The HugeCache tracks backed ranges of memory at full hugepage granularity. This thing is tracking all big allocations and should be responsible for releasing the pages (making from backed to unbacked). However, if you just allocate-deallocate in a loop, you need to compute some statistics because lots of memory is going to be held unused. Authors suggest calculating the demand of how much memory is requested in a 2 second window and returning to the OS if the cache size is bigger than the peaks of the demand. One note: from code I see that they try to have several pages in the cache anyway (10, if being precise), I believe this is important as weird cases on small allocations can happen and releasing everything might be costly, having something backed is a good thing.

At the same time it helps to avoid pathological cases of allocating/deallocating things a lot and be on the same total usage, for example, see for tensorflow.


Most interesting part, most allocations end up here. This component solves the binpacking problem: the goal is to segment hugepages into some that are kept maximally full, and others that are empty or nearly so. Another goal is to minimize fragmentation within each hugepage, to make new requests more likely to be served. If the system needs a new K-page span and no free ranges of ≥ K pages are available, we require a hugepage from the HugeCache. This creates slack of (2MiB−K ∗ pagesize), wasting space.

Both priorities are satisfied by preserving hugepages with the longest free range, as longer free ranges must have fewer in-use blocks. We organize our hugepages into ranked lists correspondingly, leveraging per-hugepage statistics.

Section 4.4

Inside each hugepage, a bitmap of used pages is tracked (TCMalloc pages); to fill a request from some hugepage a best-fit search is done from that bitmap. Together with this bitmap, some statistics is stored:

  • The Longest free range (L). The number of contiguous pages (simple ones, not hugepages) not already allocated
  • Total number of allocations (A)

Hugepages with the lowest sufficient L and highest A are chosen to place the allocation. The intuition behind that is to avoid allocations from hugepages with very few allocations. Then the radioactive decay-type allocation model is used with logarithmic scale (because 150 allocations on a hugepage is the same as 200 and smaller numbers matter the most).


HugeRegion helps allocations between HugeFiller and HugeCache. If we have requests of 1.1MiB then we have a slack of 0.9MiB which leads to high fragmentation. A HugeRegion is a large fixed-size allocation (currently 1 GiB) tracked at small-page granularity with the same kind of bitmaps used by individual hugepages in the HugeFiller. Instead of losing 0.9MiB per page, now it is lost per region.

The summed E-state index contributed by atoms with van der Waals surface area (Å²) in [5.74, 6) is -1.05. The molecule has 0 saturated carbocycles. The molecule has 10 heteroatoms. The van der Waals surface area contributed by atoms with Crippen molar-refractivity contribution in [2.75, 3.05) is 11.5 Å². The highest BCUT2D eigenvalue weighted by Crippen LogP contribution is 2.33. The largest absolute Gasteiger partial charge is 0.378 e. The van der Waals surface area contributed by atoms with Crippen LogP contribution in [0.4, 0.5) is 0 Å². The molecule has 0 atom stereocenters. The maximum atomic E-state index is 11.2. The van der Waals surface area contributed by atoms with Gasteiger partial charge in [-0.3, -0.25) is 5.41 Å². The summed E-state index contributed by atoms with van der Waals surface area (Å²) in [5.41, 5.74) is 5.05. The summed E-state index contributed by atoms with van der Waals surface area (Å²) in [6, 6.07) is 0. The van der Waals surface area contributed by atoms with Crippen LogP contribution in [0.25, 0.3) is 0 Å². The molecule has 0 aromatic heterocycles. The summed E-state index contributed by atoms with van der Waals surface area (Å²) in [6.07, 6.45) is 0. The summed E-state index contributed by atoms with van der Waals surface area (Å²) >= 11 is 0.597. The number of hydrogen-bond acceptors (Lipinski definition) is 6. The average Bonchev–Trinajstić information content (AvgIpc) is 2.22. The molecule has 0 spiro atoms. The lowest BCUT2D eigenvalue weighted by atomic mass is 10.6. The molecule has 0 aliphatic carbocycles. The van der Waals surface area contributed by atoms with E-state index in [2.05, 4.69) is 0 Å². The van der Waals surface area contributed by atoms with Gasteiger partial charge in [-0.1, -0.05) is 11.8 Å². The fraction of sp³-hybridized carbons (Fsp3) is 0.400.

Decreased TLB misses

Overall, a point that stuck in my head is that “Gains were not driven by reduction in the cost of malloc.“, they came from speeding up user code. As an example, ads application showed 0.8% regression in TCMalloc itself but 3.5% improvement in QPS and 1.7% in latency. They also compare tens of other stuff but as you can guess, everything becomes better.

The best quote I found in this paper is probably not even a technical one but rather a methodological:

It is difficult to predict the best approach for a complex system a priori. Iteratively designing and improving a system is a commonly used technique. Military pilots coined the term “OODA (Observe, Orient, Decide, Act) loop” to measure a particular sense of reaction time: seeing incoming data, analyzing it, making choices, and acting on those choices (producing new data and continuing the loop). Shorter OODA loops are a tremendous tactical advantage to pilots and accelerate our productivity as well. Optimizing our own OODA loop–how quickly we could develop insight into a design choice, evaluate its effectiveness, and iterate towards better choices–was a crucial step in building TEMERAIRE.

Section 6

There is also the human side. Short OODA loops are candy. We really like candies and if some candy is taking too long, we go looking for another candy elsewhere.


Overall paper describes lots of ideas from allocators, how to build them, what should be considered as important and introduces finally a successful approach of supporting hugepages inside it with significant improvements which were mostly done by fast iterations rather than complex analysis and talent of ideas. Yet, there are still many other directions to try out like understanding immortal allocations, probably playing with the hardware, cold memory and further small and big optimizations, yet, this is a very well written and nicely engineered approach on how to deal with memory at Google’s scale.